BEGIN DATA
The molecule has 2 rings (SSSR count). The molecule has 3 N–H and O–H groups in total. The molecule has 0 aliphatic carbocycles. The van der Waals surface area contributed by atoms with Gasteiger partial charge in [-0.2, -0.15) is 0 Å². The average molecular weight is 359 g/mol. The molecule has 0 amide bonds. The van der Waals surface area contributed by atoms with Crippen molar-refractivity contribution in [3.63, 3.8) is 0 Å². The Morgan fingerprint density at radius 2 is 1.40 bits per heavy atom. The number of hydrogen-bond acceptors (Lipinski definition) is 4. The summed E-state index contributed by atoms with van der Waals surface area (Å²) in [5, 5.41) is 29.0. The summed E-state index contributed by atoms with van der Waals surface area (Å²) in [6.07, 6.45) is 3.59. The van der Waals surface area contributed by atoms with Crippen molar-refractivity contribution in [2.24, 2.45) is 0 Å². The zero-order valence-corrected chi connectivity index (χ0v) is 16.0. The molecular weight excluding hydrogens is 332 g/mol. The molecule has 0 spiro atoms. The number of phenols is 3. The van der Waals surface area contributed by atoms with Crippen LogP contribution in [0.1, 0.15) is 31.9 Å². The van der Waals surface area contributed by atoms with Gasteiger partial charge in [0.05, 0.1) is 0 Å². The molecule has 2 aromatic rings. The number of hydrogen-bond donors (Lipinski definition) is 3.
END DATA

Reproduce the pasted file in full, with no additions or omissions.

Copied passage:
The molecule has 2 rings (SSSR count). The molecule has 3 N–H and O–H groups in total. The molecule has 0 aliphatic carbocycles. The van der Waals surface area contributed by atoms with Gasteiger partial charge in [-0.2, -0.15) is 0 Å². The average molecular weight is 359 g/mol. The molecule has 0 amide bonds. The van der Waals surface area contributed by atoms with Crippen molar-refractivity contribution in [3.63, 3.8) is 0 Å². The Morgan fingerprint density at radius 2 is 1.40 bits per heavy atom. The number of hydrogen-bond acceptors (Lipinski definition) is 4. The summed E-state index contributed by atoms with van der Waals surface area (Å²) in [5, 5.41) is 29.0. The summed E-state index contributed by atoms with van der Waals surface area (Å²) in [6.07, 6.45) is 3.59. The van der Waals surface area contributed by atoms with Crippen molar-refractivity contribution in [2.24, 2.45) is 0 Å². The zero-order valence-corrected chi connectivity index (χ0v) is 16.0. The molecular weight excluding hydrogens is 332 g/mol. The molecule has 0 spiro atoms. The number of phenols is 3. The van der Waals surface area contributed by atoms with Crippen LogP contribution in [0.1, 0.15) is 31.9 Å². The van der Waals surface area contributed by atoms with Gasteiger partial charge in [0.05, 0.1) is 0 Å². The molecule has 2 aromatic rings. The number of hydrogen-bond donors (Lipinski definition) is 3.